Nebraska Principal Who Banned Candy Canes Because 'the Shape Is a J for Jesus' Won't Return to Top Job

Candy Canes
Jennifer Sinclair, a principal at Manchester Elementary in Omaha, caused a stir after telling staff that Christmas-themed candy canes were not acceptable because the shape is a "J for Jesus." She was placed on administrative leave, and will no longer serve as principal. iStock

A school principal in Nebraska who was placed on administrative leave last year for banning candy canes over Christmas won't return to her job, local media reported.

Jennifer Sinclair, of Manchester Elementary in Omaha, caused a stir after telling staff that the sweets were unacceptable because "the shape is a J for Jesus." In a memo sent in November, the principal stressed that the rules were a way to remain inclusive for all students.

Read more: Nebraska principal bans candy canes because "the shape is a J for Jesus"

But this week, officials from the Elkhorn Public Schools District confirmed in a notice to parents and staff that Sinclair would not be retaining her previous role.

"Due to the level of attention that Dr. Sinclair's memo received, Dr. Sinclair and the District stand united that it is in the best interest of Manchester Elementary that she not resume the principal position," said superintendent Bary Habrock, news outlet KMTV reported.

While no longer in charge, Sinclair will take up a curriculum position for the rest of the year. The Omaha World-Herald reported Habrock said the decision was made with a "heavy heart and sadness... We support Dr. Sinclair as a leader and educator."

The local newspaper reported two administrators—Don Pechous and Jadi Miller—would now take over responsibilities at Manchester Elementary until a new principal was appointed.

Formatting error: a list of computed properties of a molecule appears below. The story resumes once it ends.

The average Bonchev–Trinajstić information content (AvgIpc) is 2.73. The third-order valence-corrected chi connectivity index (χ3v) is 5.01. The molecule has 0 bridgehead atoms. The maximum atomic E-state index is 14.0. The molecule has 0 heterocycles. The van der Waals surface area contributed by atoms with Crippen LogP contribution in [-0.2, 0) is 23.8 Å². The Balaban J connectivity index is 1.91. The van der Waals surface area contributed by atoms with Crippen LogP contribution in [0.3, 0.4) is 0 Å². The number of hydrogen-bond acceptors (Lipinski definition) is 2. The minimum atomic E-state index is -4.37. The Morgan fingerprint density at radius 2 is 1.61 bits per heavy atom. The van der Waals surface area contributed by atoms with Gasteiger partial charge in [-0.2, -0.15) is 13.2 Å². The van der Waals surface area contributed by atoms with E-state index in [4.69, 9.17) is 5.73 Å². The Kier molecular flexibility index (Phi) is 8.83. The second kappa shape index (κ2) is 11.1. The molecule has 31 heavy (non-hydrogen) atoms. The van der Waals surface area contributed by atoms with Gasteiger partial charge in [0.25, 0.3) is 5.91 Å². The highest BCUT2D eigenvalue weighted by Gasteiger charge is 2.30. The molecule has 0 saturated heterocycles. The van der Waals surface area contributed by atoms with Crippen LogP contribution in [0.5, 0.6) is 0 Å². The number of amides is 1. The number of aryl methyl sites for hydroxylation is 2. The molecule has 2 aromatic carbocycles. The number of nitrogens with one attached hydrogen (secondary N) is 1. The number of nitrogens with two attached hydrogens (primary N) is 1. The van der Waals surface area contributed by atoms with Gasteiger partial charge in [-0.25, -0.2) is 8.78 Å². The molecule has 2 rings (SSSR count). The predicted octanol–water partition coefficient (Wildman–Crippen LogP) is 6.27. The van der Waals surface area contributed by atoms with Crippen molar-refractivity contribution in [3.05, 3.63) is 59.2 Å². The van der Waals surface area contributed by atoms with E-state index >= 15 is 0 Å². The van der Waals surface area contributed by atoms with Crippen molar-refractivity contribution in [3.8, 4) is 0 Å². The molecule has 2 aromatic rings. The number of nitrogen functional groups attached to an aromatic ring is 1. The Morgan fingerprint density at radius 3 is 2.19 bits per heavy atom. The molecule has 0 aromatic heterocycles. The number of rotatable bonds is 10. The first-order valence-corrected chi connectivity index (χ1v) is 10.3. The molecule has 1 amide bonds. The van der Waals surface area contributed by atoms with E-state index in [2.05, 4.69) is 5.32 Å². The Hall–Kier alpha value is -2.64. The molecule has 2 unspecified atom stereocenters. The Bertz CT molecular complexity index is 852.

Sinclair received significant push back to last year's memo from a Christian group, which demanded the district lift restrictions on the Christmas classroom etiquette.

In her message to faculty, Sinclair wrote the move was to remain "inclusive and culturally sensitive." Alongside a list of what practices and items were to be banned, she wrote: I feel uncomfortable that I have to get this specific, but for everyone's comfort, I will."

The acceptable practices category included gifts to students, polar bears and penguins. The not acceptable list included Christmas trees in classrooms, playing Christmas music, red or green items and reindeer. On candy canes, Sinclair wrote: "The red is for the blood of Christ, and the white is a symbol of his resurrection. This would also include different colored candy canes."

The public school policy—which was published online in full—states that religious symbols can be used as teaching aids in classrooms "provided that the symbols are displayed as an example of the cultural and/or religious heritage of the holiday and are temporary in nature." There are additional caveats, it notes.

The Elkhorn Public Schools District website says: "If put on a bulletin board, religious symbols may be viewed as promoting a certain religious perspective. Christmas trees, Santa Claus and Easter eggs and bunnies are considered to be secular, seasonal symbols and may be displayed as teaching aids provided they do not disrupt the instructional program for students."